I like trade, but these “trade” deals not so much.
A couple of tweets illustrate why. Ben Lilliston tweeted that a NAFTA renegotiation should try to ban right-to-work laws. Richard Florida chimed in wondering if the same could be done for banning local economic development incentives.
These were posted in the spirit of twitter, but give an insight how these deals seem to work in real life. Vast numbers of lobbies try to insert provisions to achieve through a trade deal something that is really a domestic policy they would prefer anyway, or to otherwise circumvent the traditional democratic process.
The Trans-Pacific Partnership was supposedly something like 5,500 pages of text. Nobody could possibly read that whole thing. Something tells me you don’t need 5,500 pages to zero out tariffs, which is what most people probably think of when they think of free trade.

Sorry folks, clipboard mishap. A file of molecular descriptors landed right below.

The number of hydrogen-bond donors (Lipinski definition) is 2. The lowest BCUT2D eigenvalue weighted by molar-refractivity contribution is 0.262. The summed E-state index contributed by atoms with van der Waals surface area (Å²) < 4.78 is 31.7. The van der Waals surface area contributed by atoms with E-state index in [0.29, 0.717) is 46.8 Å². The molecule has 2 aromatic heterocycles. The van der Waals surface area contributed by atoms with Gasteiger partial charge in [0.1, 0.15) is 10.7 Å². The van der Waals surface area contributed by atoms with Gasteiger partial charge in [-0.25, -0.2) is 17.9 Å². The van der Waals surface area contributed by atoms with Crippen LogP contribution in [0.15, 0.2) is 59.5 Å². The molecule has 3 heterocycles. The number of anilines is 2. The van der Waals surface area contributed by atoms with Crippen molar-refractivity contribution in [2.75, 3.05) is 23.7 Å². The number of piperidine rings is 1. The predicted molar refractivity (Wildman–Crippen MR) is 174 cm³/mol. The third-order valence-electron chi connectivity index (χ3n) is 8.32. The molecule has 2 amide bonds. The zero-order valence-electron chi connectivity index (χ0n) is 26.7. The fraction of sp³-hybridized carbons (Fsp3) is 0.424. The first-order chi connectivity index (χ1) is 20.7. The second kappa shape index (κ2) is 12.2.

Instead these deals are full of all sorts of special provisions to favor influential domestic lobbies. They also include things such as special dispute resolution tribunals, which basically allow transnational groups of arbitrators to overturn domestic policies.
It is true that trade is about much more than simply shipping products around. One of the great attractions of doing business in China, for example, has been regulatory arbitrage. By utilizing subcontractors in China, developed world multi-nationals can avoid their own domestic labor an environmental standards.
But attempting to fix all this through incredibly long, baroque treaties would seem to be a fool’s errand. Maybe if we want to do trade deals we should stick to simpler agreements on things like tariffs instead of trying for some grand, sweeping agreement.